Posted: October 19, 2020

Larger streams are critical for wild brook trout conservation.

Loyalsock Creek with a low water level in early fall. Photo by Compass Points Media/Flickr.

Loyalsock Creek with a low water level in early fall. Photo by Compass Points Media/Flickr.

The Latin name for brook trout, Salvelinus fontinalis, means "speckled fish of the fountains," but a new study by researchers in the college suggests, for the first time, that the larger streams and rivers those fountains, or headwaters, flow into may be just as important to the brook trout.

With few exceptions, brook trout are now found only in small mountain streams that stay cold enough year-round to meet their biological needs, below 68 degrees Fahrenheit. Many had assumed those headwater habitats alone were critical for their survival.

But a genetic analysis of brook trout in streams across the 460-square-mile Loyalsock Creek drainage in northcentral Pennsylvania shows that the fish are very similar genetically, suggesting close relatedness among populations. The only way that could have happened, according to postdoctoral research scholar Shannon White, is if the fish moved between tributaries in the 86-mile-long Loyalsock Creek.

Researcher Shannon White clips a caudal fin on a brook trout from a small tributary of Loyalsock Creek. Photo by Tyler Wagner Research Group/Penn State.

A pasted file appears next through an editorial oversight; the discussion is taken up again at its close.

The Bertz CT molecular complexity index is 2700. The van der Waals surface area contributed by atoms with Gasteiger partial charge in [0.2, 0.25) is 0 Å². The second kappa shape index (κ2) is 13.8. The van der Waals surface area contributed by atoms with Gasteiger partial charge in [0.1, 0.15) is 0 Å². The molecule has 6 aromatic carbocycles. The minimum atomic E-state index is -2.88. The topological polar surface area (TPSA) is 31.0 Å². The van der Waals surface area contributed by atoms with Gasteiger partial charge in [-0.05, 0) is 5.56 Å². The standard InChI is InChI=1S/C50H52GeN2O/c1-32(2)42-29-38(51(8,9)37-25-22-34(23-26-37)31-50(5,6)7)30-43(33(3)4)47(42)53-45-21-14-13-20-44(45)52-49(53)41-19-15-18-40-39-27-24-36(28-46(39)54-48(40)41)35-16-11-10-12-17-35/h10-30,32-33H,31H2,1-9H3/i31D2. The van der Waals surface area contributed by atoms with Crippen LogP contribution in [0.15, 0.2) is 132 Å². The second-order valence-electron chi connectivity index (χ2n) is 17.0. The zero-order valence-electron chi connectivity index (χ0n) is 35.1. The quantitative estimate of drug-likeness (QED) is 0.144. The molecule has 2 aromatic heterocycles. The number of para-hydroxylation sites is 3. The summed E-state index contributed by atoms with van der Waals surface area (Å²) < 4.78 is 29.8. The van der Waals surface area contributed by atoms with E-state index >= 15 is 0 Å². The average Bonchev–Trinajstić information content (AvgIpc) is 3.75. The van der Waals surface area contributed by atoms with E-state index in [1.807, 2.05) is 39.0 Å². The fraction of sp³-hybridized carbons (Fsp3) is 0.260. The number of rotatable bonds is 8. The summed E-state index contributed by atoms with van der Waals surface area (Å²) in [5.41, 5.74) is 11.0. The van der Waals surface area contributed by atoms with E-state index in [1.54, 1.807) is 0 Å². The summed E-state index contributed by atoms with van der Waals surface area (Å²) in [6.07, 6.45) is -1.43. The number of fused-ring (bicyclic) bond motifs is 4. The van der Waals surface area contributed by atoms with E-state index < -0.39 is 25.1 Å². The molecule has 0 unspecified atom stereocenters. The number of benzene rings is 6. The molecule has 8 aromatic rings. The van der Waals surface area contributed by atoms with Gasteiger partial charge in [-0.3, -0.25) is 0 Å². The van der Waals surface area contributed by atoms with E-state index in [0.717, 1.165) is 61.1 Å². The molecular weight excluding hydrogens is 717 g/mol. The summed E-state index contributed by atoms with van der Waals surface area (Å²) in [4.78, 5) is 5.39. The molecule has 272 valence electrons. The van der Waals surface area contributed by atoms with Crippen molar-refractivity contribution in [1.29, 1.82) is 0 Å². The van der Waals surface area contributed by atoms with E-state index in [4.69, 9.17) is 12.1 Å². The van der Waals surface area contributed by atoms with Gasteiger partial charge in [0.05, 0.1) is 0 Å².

From approximately June through September, temperatures in Loyalsock Creek exceed the brook trout's thermal tolerance, White pointed out, so fish are believed to inhabit only the bigger river system during the winter. Although the behavior and survival of brook trout in Loyalsock Creek are not well understood, researchers hypothesize that 20 percent of brook trout move into the mainstem, or principal watercourse, after spawning in a tributary in October or November and stay until late spring, when some swim up new tributaries.

To build what White called "a family tree" of brook trout in the Loyalsock drainage, the researchers collected 1,627 adult brook trout from 33 sites. They clipped the caudal fins of those fish and conducted a genetic analysis on those tissue samples. The findings were published in Ecological Applications.

--Jeff Mulhollem